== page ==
It’s not a lie that DR Congo is a fashionable tragedy story as of late. Celebrities and others have latched on to it as a way to get their name out as doing good in the world by bringing light to the issues there. Well, add to that list one Ben Affleck whose reportage appeared on ABC last month.
In all fairness, Ben’s work is pretty good when taken from the perspective that an American was responsible for it. If you want to judge for yourself before reading more, you can watch Part 1 and Part 2.
Finished watching? Okay, good because I wanted to say that there is something of an honesty to this piece that he spearheaded. You get the feeling that he is a person with the means to do pretty much whatever he wants and he was curious about DR Congo, so he went there to actually try to understand, which is something most people don’t do. He covers the country (mostly the east) from the viewpoint of what he sees. He even tries to put a positive message at the end by saying that there is hope, which of course there is, because there is always hope.
That being said, this report says nothing new. Much like the flood of redundant coverage of Panzi Hospital, Affleck is treading on a path worn deeply by those who have come before him. Maybe this reaches out to Americans somehow as Ben is a big name and he might appeal to the everyday person more than someone from academic or NGO circles. But the one really big point in all of this and why it is so unabashedly American is that the subjects of the video are not allowed to speak in their own voices. Ben becomes a mouthpiece for them, guiding we the viewers. Much like Lisa F. Jackson, no matter what good intentions he may have had when starting the project it comes across as Ben Affleck wanting to show what Ben Affleck can do and what place Ben Affleck went to. At one point, he even seems to me to come across as falling prey to the, “I’m here to save African babies!” syndrome that many who visit the region do.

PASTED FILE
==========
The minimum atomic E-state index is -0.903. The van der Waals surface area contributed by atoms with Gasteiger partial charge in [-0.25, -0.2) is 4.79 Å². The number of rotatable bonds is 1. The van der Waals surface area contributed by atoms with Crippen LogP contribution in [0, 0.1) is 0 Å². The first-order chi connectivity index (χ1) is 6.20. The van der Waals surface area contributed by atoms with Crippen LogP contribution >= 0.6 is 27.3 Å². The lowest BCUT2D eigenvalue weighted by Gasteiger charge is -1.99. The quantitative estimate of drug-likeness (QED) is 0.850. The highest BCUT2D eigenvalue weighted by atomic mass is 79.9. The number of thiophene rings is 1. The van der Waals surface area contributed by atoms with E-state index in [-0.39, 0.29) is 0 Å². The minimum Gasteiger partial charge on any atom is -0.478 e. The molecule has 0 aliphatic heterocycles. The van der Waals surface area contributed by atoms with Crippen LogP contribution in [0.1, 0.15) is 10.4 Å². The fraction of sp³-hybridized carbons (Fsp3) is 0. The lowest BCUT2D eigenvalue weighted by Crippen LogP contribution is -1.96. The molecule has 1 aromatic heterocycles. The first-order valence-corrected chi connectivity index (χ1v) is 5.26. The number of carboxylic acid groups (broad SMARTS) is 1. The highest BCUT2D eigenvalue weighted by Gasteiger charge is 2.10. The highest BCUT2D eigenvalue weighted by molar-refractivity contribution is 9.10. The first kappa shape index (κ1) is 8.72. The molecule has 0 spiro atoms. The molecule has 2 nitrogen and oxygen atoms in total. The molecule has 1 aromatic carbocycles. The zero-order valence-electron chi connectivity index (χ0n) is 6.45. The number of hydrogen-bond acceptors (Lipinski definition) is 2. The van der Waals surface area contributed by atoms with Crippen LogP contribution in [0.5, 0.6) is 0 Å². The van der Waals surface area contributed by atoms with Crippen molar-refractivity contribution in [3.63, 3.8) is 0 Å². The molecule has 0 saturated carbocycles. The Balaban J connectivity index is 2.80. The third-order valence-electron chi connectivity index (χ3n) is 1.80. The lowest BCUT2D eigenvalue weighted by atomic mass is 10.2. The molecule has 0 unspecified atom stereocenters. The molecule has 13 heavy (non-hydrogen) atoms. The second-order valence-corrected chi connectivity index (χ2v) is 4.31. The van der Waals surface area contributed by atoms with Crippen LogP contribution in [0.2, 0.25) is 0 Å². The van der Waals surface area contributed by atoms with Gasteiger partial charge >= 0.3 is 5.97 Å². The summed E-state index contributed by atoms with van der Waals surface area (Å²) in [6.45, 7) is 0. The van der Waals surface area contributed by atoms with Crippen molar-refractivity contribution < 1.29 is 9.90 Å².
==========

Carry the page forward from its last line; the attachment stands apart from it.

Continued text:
I do respect what Ben is trying to do, but it’s a shame that some of these things happened. I don’t know if he watched work like Lumo or Darwin’s Nightmare before going, but there is a lot to be learned from films like these. They allow the narration and story to happen from the subjects of the film and thus, it’s much more engrossing and powerful work.
There are other little bits that I didn’t like in how this story was presented, but they are quite subjective, so I won’t get in to them unless people feel like commenting. I just really wish that people could get Bernard Kalume’s job title correct though. Bernard is the fellow helping Ben with translations out in the bush. He is not a “contractor with the UN”. He is a fulltime employee with the UN who friends of mine know well and I would have met had he still been in Bukavu and not up in Goma. I’m told that he’s a great and extremely capable guy who speaks English, French, Swahili, and Kinyar Rwanda. In short, he’s very smart and does his job well. Yet, he never gets credited as being a fulltime employee. The only reason that this must be the case is because it would paint the UN in a light that was less than negative and we just couldn’t have that now, could we?
DR Congo and Ben Affleck are this Summer's Fashion